British Prime Minister Boris Johnson and US President Joe Biden are expected to reaffirm relations between their two countries on the eve of the G7 summit, despite Washington’s warnings about Brexit tensions over slow fire.
The couple will have to agree on a “Letter from the Atlantic” when they meet Thursday in Cornwall, in the south-west of England, for their first face-to-face conversations since Biden took office in January.
The agreement will be based on the historic joint statement of 1941 made by then-Prime Minister Winston Churchill and then-President Franklin D Roosevelt, which set out Washington and London’s vision of the new world order after World War II.
Johnson and Biden will also set up a working group to try to resume travel between the United Kingdom and the United States, which has been disrupted by the coronavirus pandemic, and discuss how to provide vaccines to the world’s poorest countries. .
But negotiations could be overshadowed when, as expected, Biden warns Johnson – one of the leaders of the 2016 Brexit campaign – about the frictions in Northern Ireland triggered by the UK’s exit from the European Union.
The US leader is concerned that Johnson’s heated disagreements with the bloc over the so-called Northern Ireland protocol of the Brexit agreement could undermine a peace agreement signed by the United States in 1998, the Friday Agreement Sant, which put an end to 30 years of bloodshed in the region.
“President Biden has been very clear about his strong belief in the Good Friday Agreement as the basis for peaceful coexistence in Northern Ireland,” White House National Security Adviser Jake Sullivan told reporters at aboard Air Force One.
“Any measure that endangers or undermines it would not be well received by the United States.”
Biden seeks to “tie allies close”
Biden’s visit to the UK marks his first trip abroad since he became president.
After meeting Johnson, he will attend the G7 summit in Cornwall from Friday to Sunday, with the British Prime Minister and leaders from France, Germany, Italy, Japan and Canada.
Biden will then attend a NATO summit on Monday, a US-EU summit on Tuesday and a meeting with Russian President Vladimir Putin in Geneva the next day.
He will try to take advantage of the trip to enchant his multilateral credentials after the tumult of Donald Trump’s presidency, which left many American allies in Europe and Asia baffled and some alienated.
James Bays, of Al Jazeera, a Cornish informant, said Biden’s idea was to “link his allies” after Trump’s years in office.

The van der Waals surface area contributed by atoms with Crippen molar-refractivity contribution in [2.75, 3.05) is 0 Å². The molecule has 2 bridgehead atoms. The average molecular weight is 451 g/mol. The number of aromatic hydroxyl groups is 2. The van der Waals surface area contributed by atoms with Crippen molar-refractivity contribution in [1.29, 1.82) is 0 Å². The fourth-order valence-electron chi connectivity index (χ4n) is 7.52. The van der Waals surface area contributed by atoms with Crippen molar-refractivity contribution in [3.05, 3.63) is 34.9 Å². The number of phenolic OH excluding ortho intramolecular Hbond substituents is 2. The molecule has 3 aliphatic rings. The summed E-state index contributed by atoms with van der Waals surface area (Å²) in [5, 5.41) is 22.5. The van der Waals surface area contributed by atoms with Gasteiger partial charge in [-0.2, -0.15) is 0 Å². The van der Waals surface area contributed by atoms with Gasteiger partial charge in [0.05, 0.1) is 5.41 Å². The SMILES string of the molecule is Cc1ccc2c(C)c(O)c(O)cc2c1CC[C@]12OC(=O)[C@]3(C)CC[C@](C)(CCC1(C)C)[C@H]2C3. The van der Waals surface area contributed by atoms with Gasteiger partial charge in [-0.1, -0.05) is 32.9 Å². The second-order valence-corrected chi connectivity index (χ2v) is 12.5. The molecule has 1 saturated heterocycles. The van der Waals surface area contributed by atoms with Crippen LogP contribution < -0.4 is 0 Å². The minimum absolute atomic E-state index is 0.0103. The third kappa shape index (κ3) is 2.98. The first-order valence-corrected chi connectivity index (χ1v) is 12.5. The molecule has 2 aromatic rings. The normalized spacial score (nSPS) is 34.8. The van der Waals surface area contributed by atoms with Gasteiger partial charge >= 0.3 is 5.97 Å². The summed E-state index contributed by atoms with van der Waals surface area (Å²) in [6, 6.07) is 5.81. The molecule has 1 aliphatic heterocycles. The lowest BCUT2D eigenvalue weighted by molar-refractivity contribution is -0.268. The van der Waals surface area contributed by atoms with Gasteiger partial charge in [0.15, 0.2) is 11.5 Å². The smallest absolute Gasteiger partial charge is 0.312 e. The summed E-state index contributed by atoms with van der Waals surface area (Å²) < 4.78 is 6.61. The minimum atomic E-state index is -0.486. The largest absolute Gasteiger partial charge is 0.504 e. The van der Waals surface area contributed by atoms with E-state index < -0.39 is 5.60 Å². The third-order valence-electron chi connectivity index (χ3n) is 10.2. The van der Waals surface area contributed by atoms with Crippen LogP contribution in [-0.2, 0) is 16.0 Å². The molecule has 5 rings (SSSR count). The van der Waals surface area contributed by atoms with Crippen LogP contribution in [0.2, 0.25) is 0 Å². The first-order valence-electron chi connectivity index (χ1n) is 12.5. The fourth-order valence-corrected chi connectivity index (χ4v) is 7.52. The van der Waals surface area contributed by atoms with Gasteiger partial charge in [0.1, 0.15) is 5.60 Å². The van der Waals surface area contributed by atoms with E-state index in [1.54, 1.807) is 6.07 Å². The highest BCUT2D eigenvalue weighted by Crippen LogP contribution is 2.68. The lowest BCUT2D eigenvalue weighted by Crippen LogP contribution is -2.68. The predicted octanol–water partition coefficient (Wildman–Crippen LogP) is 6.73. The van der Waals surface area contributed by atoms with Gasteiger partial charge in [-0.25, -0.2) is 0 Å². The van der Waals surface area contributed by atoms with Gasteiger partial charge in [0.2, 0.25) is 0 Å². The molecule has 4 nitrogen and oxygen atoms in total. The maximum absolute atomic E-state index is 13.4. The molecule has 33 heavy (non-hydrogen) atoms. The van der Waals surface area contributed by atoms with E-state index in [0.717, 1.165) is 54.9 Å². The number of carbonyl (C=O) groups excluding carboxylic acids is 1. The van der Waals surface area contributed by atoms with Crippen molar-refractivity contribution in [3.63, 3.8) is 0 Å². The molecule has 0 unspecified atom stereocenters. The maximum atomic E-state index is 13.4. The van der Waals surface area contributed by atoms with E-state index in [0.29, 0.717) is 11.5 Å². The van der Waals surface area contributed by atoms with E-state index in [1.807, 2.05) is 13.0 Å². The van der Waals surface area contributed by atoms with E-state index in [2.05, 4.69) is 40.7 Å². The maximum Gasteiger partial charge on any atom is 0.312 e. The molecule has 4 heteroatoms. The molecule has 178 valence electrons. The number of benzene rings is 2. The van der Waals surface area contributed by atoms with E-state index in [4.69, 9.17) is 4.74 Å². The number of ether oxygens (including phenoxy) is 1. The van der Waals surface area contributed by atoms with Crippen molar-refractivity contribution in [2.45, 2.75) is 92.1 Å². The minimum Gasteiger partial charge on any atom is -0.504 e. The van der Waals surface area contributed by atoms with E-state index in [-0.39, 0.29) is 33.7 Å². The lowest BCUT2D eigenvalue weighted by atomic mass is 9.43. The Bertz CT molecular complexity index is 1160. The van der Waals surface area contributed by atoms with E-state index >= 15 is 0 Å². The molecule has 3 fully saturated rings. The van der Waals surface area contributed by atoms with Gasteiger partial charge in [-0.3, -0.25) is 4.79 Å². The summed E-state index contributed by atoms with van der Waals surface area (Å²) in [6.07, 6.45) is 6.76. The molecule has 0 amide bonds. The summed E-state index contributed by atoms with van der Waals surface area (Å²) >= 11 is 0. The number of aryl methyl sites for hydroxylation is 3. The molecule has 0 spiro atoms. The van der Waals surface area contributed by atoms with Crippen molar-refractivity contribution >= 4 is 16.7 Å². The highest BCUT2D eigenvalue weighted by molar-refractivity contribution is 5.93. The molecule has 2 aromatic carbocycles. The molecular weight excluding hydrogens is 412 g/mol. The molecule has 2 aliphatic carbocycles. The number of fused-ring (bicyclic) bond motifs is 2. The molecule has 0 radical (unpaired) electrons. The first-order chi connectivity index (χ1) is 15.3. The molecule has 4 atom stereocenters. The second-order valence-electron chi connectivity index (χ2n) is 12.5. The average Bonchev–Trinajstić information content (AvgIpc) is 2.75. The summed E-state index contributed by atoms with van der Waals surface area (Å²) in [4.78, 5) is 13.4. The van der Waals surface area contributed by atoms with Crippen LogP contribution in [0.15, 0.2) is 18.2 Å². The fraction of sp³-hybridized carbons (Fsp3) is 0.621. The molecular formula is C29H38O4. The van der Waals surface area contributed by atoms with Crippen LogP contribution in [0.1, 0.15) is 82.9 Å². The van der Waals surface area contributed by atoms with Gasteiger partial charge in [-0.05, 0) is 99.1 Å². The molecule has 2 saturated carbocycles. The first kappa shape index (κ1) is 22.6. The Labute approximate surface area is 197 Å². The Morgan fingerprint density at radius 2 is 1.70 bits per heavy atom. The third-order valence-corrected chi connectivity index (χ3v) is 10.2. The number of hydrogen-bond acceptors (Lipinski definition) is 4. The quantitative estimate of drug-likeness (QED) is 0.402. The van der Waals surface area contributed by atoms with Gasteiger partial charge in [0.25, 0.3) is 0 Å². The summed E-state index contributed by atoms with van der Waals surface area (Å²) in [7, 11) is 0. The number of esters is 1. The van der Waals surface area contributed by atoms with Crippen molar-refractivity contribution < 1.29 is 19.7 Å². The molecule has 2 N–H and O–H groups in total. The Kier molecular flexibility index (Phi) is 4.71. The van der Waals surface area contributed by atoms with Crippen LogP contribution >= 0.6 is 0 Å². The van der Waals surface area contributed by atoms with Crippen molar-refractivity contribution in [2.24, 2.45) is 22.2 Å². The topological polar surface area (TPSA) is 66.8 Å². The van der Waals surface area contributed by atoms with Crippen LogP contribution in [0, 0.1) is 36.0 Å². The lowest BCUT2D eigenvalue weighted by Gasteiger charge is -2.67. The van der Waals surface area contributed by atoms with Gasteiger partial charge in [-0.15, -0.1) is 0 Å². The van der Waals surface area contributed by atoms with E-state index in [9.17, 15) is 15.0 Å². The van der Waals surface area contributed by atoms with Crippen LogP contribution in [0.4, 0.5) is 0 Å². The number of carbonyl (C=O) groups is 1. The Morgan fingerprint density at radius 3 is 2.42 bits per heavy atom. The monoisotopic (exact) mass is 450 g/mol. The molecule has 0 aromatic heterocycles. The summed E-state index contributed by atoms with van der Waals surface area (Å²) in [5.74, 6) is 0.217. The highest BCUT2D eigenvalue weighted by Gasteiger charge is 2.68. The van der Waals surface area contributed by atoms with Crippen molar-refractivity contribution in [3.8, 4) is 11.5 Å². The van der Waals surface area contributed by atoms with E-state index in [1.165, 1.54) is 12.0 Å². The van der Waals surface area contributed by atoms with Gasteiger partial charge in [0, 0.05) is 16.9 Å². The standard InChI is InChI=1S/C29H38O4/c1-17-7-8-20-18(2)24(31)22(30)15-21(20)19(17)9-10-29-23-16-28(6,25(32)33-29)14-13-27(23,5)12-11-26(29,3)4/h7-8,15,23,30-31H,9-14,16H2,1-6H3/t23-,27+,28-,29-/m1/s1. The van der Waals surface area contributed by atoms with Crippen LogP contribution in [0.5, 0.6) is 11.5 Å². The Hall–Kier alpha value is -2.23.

“We will see it first with the G7 partners, then with the NATO alliance that certainly suffered wounds after Trump … then with the EU,” Bays said.
Biden wants to “get all these allies to appear on the same page with different global issues,” including efforts to recover from the COVID-19 pandemic, climate change and how to deal with rival powers such as China and Russia, he added. .
Since the G7 met two years ago, COVID-19 has killed more than 3.7 million people worldwide and decimated economies affected by strict closures and mass layoffs.
As criticism of a WHO study in January and February grows over the origins of the coronavirus, the U.S. president will also encourage G7 leaders to call for a second WHO investigation, Bloomberg reported Thursday, citing a draft statement.
Hours after this report, EU leaders themselves called for a new unrestricted study on the origins of COVID-19, which was first identified in central China in late 2019.
“Researchers need full access to everything they need to really find the source of this pandemic,” European Commission President Ursula von der Leyen told reporters in Brussels.
The head of the European Council, Charles Michel, echoed von der Leyen’s call.
“The world has a right to know exactly what happened so we can learn the lessons,” he said.
But EU diplomats have said EU support for a new study is mostly symbolic, as the bloc would not be directly involved.
Last month, the U.S. mission to the United Nations in Geneva said the original WHO report was “insufficient and inconclusive” and called for a second investigation, including China.
Biden said in May that U.S. intelligence agencies were pursuing rival theories, including the possibility of a lab accident in China.
The WHO report said the virus had probably been transmitted from bats to humans through another animal and that “introduction through a laboratory incident was considered an extremely unlikely route.”